On the API end, I group each person into home or away. From there you can track history, see the most recent location, etc. This by itself is a neat, bare-bones alternative to a more full-featured, third-party app like Life360 or Google+ location widgets. Helpful for emergencies (or alibis), but mainly crucial for the next piece.

Smart home automation

Smart home image

We have a smart alarm system and thermostat both compatible with IFTTT. When my API detects that all phones have reported back as being “away,” it automatically arms our alarm system and turns the thermostat to away mode. The minute any one of us pulls into the driveway, our phones connect to the Wifi and report back to the API that we are home. The API disarms the system and sets the thermostat to home mode before we even make it into the house. In addition to location-based home/away automation, I wrote a cron job to toggle the alarm and thermostat between night and day mode as well.

I’ve found that the glass break sensor in our alarm system is super sensitive. I’ve had it go off when it hears the ice dispenser. Or plates clinking together. Or when I sneeze. So I also installed a simple HTTP request app on my Pebble watch to allow to me disarm the alarm with the press of a button on my wrist.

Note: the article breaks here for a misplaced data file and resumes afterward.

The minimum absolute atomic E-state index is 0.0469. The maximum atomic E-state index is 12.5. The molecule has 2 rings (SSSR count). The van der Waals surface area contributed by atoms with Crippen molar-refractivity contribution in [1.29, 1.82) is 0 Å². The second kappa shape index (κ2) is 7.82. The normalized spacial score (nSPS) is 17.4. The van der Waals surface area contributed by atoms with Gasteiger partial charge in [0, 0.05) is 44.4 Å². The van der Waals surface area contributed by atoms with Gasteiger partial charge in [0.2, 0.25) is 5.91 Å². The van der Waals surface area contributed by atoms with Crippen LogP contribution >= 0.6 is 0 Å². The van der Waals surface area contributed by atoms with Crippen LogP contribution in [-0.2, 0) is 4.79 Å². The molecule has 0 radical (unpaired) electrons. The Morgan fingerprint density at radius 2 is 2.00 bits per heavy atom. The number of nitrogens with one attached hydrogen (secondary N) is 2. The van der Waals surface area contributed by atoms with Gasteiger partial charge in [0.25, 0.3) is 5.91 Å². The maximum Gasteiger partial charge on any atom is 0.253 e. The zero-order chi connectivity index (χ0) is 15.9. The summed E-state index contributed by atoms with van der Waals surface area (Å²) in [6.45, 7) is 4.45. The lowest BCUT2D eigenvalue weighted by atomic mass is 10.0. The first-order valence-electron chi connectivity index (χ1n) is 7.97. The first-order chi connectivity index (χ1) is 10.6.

In the event that the alarm goes off and is not silenced within a minute, a text message is sent to a tech-savvy relative living nearby letting them know that if they don’t receive a call from us, there may be a problem. I set up an SOS feature on the watch that does the same thing.

Build monitoring

Siren image

Most build monitoring systems have some sort of post-build hook that you can use to attach to your API nicely. But even if not, almost all will send out emails with every build. That’s where I’m at with my current job. I filter all build messages to a specific folder of my work Gmail and have a script check that folder every minute for any new build messages. It looks at the message and parses it to determine the current state of the build and if I contributed to it. If it’s broken and I have contributed, it hits out to my API to send me a threatening message to my phone and watch via Pushbullet.